Responsibility for bombings in Istanbul has been claimed by the Kurdistan Freedom Hawks (TAK), a splinter group of the Kurdistan Workers Party (PKK). Funerals have begun for the 36 dead, mostly police officers.
TAK claimed responsibility on its website Sunday for the previous night's two bomb blasts outside the stadium of the Besiktas football club that left 38 people dead and 155 wounded.
The Kurdish splinter group, which took responsibility for other attacks in Turkey earlier this year, said two of its members had died in Saturday's assault.
Turkish authorities said up to 400 kilograms of explosives had detonated in the attackers' car. The other blast had been carried out by a suicide attacker, they said.
Government vows 'revenge'
Erdogan said in a published statement that those behind the attack would "pay a heavier price" for Saturday evening's attack, which adds to an array of events traumatizing the Turkish nation.
Attending a funeral Sunday for five victims, Interior Minister Suleyman Soylu told mourners: "Sooner or later we will have our revenge."
Soylu said 30 police officers, seven civilians and one person yet to be identified were killed by the blasts.
Forensic experts spent Sunday collecting evidence outside the stadium and the nearby Marca park, where the suicide bomber struck at about 10.30 p.m.
Besiktas had just beaten visitor Bursaspor 2:1 in a Turkish Super League match.
On Sunday, thousands of people marched around the stadium. Some also laid flowers outside the stadium. Many shouted "Down with the PKK!" and "Our homeland is indivisible!"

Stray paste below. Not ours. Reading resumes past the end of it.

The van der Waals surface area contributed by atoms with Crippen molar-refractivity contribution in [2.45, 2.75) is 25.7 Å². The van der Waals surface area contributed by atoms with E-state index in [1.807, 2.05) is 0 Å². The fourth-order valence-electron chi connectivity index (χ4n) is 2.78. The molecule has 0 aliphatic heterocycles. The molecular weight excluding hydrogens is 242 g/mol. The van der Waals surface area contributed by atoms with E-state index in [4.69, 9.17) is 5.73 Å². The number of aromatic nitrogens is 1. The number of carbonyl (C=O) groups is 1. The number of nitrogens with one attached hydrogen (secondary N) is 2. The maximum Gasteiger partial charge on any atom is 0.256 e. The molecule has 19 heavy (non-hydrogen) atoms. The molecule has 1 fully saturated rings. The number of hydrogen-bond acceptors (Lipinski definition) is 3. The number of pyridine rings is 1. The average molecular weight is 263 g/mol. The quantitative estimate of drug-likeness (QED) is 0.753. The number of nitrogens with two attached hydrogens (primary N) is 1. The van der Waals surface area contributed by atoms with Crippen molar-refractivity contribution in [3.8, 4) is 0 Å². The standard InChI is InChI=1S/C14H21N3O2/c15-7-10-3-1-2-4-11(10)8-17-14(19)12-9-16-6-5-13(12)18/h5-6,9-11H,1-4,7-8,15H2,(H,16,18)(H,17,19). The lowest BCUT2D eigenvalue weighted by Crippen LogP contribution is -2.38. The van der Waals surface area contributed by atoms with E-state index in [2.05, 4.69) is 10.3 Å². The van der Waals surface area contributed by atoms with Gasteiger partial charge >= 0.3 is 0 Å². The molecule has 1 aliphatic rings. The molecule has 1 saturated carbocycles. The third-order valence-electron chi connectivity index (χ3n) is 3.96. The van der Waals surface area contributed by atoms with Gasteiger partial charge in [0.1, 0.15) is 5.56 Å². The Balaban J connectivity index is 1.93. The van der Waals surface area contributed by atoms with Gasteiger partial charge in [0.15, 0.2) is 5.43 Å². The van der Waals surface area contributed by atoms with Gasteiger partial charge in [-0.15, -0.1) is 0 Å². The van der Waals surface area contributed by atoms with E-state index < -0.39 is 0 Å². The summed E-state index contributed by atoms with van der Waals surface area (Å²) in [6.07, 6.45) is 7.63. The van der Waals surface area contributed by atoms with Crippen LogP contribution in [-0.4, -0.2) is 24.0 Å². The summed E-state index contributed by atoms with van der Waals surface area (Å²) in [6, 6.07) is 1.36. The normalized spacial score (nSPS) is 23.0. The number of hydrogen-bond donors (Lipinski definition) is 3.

Besiktas vowed to "stand firm around the vile attackers" and Turkey's constitutional court condemned what it termed "the nefarious terrorist attack."
Prime Minister Binali Yildirim's office ordered flags to be flown at half-mast across the country and at Turkey's foreign missions on Sunday.
Pro-Kurdish party condemns bombing
The central committee of Turkey's pro-Kurdish People's Democratic Party, or HDP, issued a statement "strongly condemning" the attacks and saying it "felt great sadness and shared in the sorrow."
This year, Istanbul has witnessed a spate of attacks attributed by authorities to the Islamic State group or claimed by Kurdish militants.
A state of emergency remains in force following July's failed coup attempt.
A subsequent government crackdown on alleged coup sympathizers has landed thousands in jail and forced tens of thousands of people from their jobs.
Vehicle and pedestrian traffic tentatively resumed Sunday in the stadium precinct, which municipal workers rushed to clean up.
ipj/sms (AFP, AP, dpa)